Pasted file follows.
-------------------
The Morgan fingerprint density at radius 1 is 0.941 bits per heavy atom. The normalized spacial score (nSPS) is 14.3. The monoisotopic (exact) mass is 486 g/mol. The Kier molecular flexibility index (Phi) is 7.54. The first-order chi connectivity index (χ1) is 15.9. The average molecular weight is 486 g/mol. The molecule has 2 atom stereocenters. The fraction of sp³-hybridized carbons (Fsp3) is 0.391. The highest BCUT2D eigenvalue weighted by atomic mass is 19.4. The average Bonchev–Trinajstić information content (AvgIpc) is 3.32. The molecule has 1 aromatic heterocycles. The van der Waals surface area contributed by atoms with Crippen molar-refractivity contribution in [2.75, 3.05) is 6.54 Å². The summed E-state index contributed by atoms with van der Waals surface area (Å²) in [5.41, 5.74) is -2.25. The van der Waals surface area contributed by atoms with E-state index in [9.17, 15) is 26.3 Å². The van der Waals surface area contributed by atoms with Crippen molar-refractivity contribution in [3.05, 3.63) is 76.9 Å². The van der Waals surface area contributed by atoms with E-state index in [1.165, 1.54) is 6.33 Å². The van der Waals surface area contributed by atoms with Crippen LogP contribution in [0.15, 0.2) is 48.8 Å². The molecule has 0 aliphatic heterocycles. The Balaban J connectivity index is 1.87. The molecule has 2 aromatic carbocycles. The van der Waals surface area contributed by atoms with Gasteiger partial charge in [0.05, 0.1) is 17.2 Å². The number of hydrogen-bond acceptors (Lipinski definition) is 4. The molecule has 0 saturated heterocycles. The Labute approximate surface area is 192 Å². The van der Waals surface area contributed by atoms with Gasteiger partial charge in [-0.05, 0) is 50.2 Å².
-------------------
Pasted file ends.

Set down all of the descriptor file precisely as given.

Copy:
The Morgan fingerprint density at radius 1 is 0.941 bits per heavy atom. The normalized spacial score (nSPS) is 14.3. The monoisotopic (exact) mass is 486 g/mol. The Kier molecular flexibility index (Phi) is 7.54. The first-order chi connectivity index (χ1) is 15.9. The average molecular weight is 486 g/mol. The molecule has 2 atom stereocenters. The fraction of sp³-hybridized carbons (Fsp3) is 0.391. The highest BCUT2D eigenvalue weighted by atomic mass is 19.4. The average Bonchev–Trinajstić information content (AvgIpc) is 3.32. The molecule has 1 aromatic heterocycles. The van der Waals surface area contributed by atoms with Crippen molar-refractivity contribution in [2.75, 3.05) is 6.54 Å². The summed E-state index contributed by atoms with van der Waals surface area (Å²) in [5.41, 5.74) is -2.25. The van der Waals surface area contributed by atoms with E-state index in [9.17, 15) is 26.3 Å². The van der Waals surface area contributed by atoms with Crippen molar-refractivity contribution in [3.05, 3.63) is 76.9 Å². The van der Waals surface area contributed by atoms with E-state index in [1.165, 1.54) is 6.33 Å². The van der Waals surface area contributed by atoms with Crippen LogP contribution in [0.15, 0.2) is 48.8 Å². The molecule has 0 aliphatic heterocycles. The Balaban J connectivity index is 1.87. The molecule has 2 aromatic carbocycles. The van der Waals surface area contributed by atoms with Gasteiger partial charge in [0.05, 0.1) is 17.2 Å². The number of hydrogen-bond acceptors (Lipinski definition) is 4. The molecule has 0 saturated heterocycles. The Labute approximate surface area is 192 Å². The van der Waals surface area contributed by atoms with Gasteiger partial charge in [-0.05, 0) is 50.2 Å².